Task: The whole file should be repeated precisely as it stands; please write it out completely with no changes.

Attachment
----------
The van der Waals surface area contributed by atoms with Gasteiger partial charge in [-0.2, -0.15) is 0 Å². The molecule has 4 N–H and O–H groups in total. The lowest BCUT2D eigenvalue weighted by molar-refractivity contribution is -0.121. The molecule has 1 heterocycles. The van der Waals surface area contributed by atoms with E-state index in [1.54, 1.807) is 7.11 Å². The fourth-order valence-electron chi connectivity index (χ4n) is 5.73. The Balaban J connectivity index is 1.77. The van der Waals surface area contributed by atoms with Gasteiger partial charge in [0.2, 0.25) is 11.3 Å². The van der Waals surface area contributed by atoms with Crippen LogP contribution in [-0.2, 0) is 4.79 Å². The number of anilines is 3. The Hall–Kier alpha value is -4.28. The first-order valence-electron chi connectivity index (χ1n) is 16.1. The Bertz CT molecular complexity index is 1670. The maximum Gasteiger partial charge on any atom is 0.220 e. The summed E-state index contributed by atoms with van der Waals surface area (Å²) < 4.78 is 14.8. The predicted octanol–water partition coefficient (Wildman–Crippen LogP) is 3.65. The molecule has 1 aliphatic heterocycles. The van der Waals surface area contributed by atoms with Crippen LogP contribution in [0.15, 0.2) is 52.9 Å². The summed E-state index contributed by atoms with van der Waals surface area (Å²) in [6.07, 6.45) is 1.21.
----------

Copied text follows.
The van der Waals surface area contributed by atoms with Gasteiger partial charge in [-0.2, -0.15) is 0 Å². The molecule has 4 N–H and O–H groups in total. The lowest BCUT2D eigenvalue weighted by molar-refractivity contribution is -0.121. The molecule has 1 heterocycles. The van der Waals surface area contributed by atoms with E-state index in [1.54, 1.807) is 7.11 Å². The fourth-order valence-electron chi connectivity index (χ4n) is 5.73. The Balaban J connectivity index is 1.77. The van der Waals surface area contributed by atoms with Gasteiger partial charge in [0.2, 0.25) is 11.3 Å². The van der Waals surface area contributed by atoms with Crippen LogP contribution in [-0.2, 0) is 4.79 Å². The number of anilines is 3. The Hall–Kier alpha value is -4.28. The first-order valence-electron chi connectivity index (χ1n) is 16.1. The Bertz CT molecular complexity index is 1670. The maximum Gasteiger partial charge on any atom is 0.220 e. The summed E-state index contributed by atoms with van der Waals surface area (Å²) < 4.78 is 14.8. The predicted octanol–water partition coefficient (Wildman–Crippen LogP) is 3.65. The molecule has 1 aliphatic heterocycles. The van der Waals surface area contributed by atoms with Crippen LogP contribution in [0.15, 0.2) is 52.9 Å². The summed E-state index contributed by atoms with van der Waals surface area (Å²) in [6.07, 6.45) is 1.21.